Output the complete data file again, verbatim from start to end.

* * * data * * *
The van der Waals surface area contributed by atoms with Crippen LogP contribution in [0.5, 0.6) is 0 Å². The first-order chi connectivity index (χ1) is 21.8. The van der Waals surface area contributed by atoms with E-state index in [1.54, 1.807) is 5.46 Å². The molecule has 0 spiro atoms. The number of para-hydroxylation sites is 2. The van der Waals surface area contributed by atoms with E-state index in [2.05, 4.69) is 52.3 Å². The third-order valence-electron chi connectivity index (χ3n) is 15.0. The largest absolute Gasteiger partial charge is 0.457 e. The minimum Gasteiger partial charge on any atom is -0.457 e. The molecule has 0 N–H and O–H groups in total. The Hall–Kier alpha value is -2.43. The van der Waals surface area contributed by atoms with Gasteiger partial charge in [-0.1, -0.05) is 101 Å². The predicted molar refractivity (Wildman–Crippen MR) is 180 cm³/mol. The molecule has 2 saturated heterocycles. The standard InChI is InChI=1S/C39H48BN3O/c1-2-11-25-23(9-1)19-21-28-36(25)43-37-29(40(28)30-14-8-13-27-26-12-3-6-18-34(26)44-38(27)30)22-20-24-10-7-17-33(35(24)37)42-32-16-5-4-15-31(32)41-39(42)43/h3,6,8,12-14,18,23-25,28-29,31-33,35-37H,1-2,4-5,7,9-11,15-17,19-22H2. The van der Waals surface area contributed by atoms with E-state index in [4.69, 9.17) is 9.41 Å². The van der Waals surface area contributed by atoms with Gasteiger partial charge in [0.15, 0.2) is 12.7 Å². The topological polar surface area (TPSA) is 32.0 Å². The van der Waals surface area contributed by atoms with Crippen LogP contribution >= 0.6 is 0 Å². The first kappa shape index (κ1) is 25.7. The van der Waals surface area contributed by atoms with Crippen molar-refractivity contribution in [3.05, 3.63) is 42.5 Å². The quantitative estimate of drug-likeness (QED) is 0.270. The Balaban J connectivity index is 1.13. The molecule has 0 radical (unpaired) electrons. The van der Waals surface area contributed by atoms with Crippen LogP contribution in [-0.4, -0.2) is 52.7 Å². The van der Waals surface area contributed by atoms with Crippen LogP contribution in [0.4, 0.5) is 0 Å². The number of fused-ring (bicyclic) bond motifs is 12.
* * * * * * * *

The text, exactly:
The van der Waals surface area contributed by atoms with Crippen LogP contribution in [0.5, 0.6) is 0 Å². The first-order chi connectivity index (χ1) is 21.8. The van der Waals surface area contributed by atoms with E-state index in [1.54, 1.807) is 5.46 Å². The molecule has 0 spiro atoms. The number of para-hydroxylation sites is 2. The van der Waals surface area contributed by atoms with E-state index in [2.05, 4.69) is 52.3 Å². The third-order valence-electron chi connectivity index (χ3n) is 15.0. The largest absolute Gasteiger partial charge is 0.457 e. The minimum Gasteiger partial charge on any atom is -0.457 e. The molecule has 0 N–H and O–H groups in total. The Hall–Kier alpha value is -2.43. The van der Waals surface area contributed by atoms with Gasteiger partial charge in [-0.1, -0.05) is 101 Å². The predicted molar refractivity (Wildman–Crippen MR) is 180 cm³/mol. The molecule has 2 saturated heterocycles. The standard InChI is InChI=1S/C39H48BN3O/c1-2-11-25-23(9-1)19-21-28-36(25)43-37-29(40(28)30-14-8-13-27-26-12-3-6-18-34(26)44-38(27)30)22-20-24-10-7-17-33(35(24)37)42-32-16-5-4-15-31(32)41-39(42)43/h3,6,8,12-14,18,23-25,28-29,31-33,35-37H,1-2,4-5,7,9-11,15-17,19-22H2. The van der Waals surface area contributed by atoms with E-state index in [4.69, 9.17) is 9.41 Å². The van der Waals surface area contributed by atoms with Gasteiger partial charge in [0.15, 0.2) is 12.7 Å². The topological polar surface area (TPSA) is 32.0 Å². The van der Waals surface area contributed by atoms with Crippen LogP contribution >= 0.6 is 0 Å². The first kappa shape index (κ1) is 25.7. The van der Waals surface area contributed by atoms with Crippen molar-refractivity contribution in [3.05, 3.63) is 42.5 Å². The quantitative estimate of drug-likeness (QED) is 0.270. The Balaban J connectivity index is 1.13. The molecule has 0 radical (unpaired) electrons. The van der Waals surface area contributed by atoms with Crippen LogP contribution in [-0.4, -0.2) is 52.7 Å². The van der Waals surface area contributed by atoms with Crippen LogP contribution in [0.4, 0.5) is 0 Å². The number of fused-ring (bicyclic) bond motifs is 12.